IGD has joined forces with Ben Elliot, food surplus & waste champion for the Department for Food, Environment & Rural Affairs, to launch the guide, which will be followed by the creation of a new online redistribution resources hub this summer.
Susan Barratt, IGD CEO, said: “Today, across England, Wales and Northern Ireland, one in six people are experiencing food insecurity.
“A range of organisations, including charities and community groups, help this group meet their needs for food and provide other vital services for vulnerable members of society; and the Covid-19 pandemic has seen a huge growth in the need for food to reach these organisations.”
She added: “Our industry has done a fabulous job supporting local charities and communities in this mission, but there is more we can do together and having spoken to lots of organisations, I know there is an appetite to drive a step change in the level of surplus food that is redistributed.”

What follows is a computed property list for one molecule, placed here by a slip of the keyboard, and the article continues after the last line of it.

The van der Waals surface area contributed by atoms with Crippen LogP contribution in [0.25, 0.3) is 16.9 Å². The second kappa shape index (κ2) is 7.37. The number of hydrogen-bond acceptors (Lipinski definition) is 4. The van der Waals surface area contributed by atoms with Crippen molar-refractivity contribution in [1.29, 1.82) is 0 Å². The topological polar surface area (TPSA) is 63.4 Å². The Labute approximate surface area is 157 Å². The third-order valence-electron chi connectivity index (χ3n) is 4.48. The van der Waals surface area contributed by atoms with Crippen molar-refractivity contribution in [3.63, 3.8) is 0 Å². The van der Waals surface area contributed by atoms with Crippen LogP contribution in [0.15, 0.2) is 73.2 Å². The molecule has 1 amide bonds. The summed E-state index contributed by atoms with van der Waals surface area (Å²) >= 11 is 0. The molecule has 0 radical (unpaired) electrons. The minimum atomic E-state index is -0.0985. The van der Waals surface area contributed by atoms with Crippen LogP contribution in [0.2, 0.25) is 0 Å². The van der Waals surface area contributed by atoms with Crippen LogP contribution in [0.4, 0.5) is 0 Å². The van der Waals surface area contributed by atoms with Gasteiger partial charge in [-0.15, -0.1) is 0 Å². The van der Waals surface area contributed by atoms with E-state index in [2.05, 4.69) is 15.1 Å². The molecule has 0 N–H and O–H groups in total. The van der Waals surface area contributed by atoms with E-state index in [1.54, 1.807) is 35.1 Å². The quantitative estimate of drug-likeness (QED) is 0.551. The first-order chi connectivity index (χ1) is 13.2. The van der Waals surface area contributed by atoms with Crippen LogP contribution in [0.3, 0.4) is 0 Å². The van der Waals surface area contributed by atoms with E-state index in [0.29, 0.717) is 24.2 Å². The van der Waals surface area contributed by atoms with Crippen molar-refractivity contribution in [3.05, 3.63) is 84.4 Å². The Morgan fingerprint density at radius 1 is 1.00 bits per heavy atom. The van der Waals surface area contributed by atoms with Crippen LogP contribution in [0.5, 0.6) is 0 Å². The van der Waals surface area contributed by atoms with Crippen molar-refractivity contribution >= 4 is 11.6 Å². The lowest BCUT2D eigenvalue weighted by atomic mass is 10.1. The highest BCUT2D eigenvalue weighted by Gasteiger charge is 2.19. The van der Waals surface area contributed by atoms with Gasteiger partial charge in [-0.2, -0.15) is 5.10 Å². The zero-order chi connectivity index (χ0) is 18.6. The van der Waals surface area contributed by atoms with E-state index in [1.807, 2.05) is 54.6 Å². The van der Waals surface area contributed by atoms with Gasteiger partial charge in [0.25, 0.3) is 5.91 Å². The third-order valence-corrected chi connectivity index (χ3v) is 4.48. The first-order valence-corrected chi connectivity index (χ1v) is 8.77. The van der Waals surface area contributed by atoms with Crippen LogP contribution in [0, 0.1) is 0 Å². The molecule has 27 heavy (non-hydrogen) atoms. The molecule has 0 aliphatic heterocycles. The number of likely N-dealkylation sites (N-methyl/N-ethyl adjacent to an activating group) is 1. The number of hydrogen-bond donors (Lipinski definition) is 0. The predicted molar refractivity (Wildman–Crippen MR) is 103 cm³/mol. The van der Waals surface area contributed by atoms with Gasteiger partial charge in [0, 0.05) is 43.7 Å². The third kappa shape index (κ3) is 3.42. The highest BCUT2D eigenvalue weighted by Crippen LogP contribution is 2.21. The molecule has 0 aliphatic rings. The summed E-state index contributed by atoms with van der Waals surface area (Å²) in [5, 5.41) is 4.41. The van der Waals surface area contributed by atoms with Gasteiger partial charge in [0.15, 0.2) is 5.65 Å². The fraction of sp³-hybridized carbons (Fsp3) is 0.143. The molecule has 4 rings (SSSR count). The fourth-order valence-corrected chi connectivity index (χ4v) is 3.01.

4 May 2021: Boots online dedicates section to B Corp brands
UK and Ireland health and beauty retailer Boots has started listing B Corp brands separately on its website.
From Aromatherapy Associates and Ella’s Kitchen to Beauty Kitchen and The Cheeky Panda, several B Corp brands can now be found in a dedicated area of the popular site.
Online grocer began listing B Corp brands separately earlier this year.
Boots website states: “Certified B Corporations (B Corps) are for-profit companies that use business as a force for good.
“They build a more inclusive and sustainable economy by considering the impact of their decisions on workers, customers, suppliers, community and the environment. The certification is only awarded to companies that meet the highest standards of social and environmental accountability.”